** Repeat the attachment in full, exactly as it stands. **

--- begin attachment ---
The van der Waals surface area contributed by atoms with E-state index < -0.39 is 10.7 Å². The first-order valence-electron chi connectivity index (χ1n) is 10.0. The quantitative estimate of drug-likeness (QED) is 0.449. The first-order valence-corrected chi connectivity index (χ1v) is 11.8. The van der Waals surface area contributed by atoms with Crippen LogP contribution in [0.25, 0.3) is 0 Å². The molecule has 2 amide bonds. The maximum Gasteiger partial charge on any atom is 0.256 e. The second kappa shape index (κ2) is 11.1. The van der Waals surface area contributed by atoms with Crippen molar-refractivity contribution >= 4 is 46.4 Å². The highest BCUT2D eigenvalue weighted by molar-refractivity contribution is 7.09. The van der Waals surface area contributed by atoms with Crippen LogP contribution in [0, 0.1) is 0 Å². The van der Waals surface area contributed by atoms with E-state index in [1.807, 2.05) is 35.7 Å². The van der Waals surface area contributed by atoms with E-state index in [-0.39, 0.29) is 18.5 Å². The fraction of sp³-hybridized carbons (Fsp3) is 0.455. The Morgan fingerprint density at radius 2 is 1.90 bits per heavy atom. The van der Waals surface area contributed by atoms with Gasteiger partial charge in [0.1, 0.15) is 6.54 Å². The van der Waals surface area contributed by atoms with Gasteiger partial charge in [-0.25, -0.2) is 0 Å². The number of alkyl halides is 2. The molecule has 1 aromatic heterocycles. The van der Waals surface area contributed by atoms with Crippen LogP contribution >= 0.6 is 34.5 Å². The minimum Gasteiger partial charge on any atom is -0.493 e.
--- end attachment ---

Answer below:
The van der Waals surface area contributed by atoms with E-state index < -0.39 is 10.7 Å². The first-order valence-electron chi connectivity index (χ1n) is 10.0. The quantitative estimate of drug-likeness (QED) is 0.449. The first-order valence-corrected chi connectivity index (χ1v) is 11.8. The van der Waals surface area contributed by atoms with Crippen LogP contribution in [0.25, 0.3) is 0 Å². The molecule has 2 amide bonds. The maximum Gasteiger partial charge on any atom is 0.256 e. The second kappa shape index (κ2) is 11.1. The van der Waals surface area contributed by atoms with Crippen molar-refractivity contribution >= 4 is 46.4 Å². The highest BCUT2D eigenvalue weighted by molar-refractivity contribution is 7.09. The van der Waals surface area contributed by atoms with Crippen LogP contribution in [0, 0.1) is 0 Å². The van der Waals surface area contributed by atoms with E-state index in [1.807, 2.05) is 35.7 Å². The van der Waals surface area contributed by atoms with E-state index in [-0.39, 0.29) is 18.5 Å². The fraction of sp³-hybridized carbons (Fsp3) is 0.455. The Morgan fingerprint density at radius 2 is 1.90 bits per heavy atom. The van der Waals surface area contributed by atoms with Gasteiger partial charge in [0.1, 0.15) is 6.54 Å². The van der Waals surface area contributed by atoms with Gasteiger partial charge in [-0.25, -0.2) is 0 Å². The number of alkyl halides is 2. The molecule has 1 aromatic heterocycles. The van der Waals surface area contributed by atoms with Crippen LogP contribution >= 0.6 is 34.5 Å². The minimum Gasteiger partial charge on any atom is -0.493 e.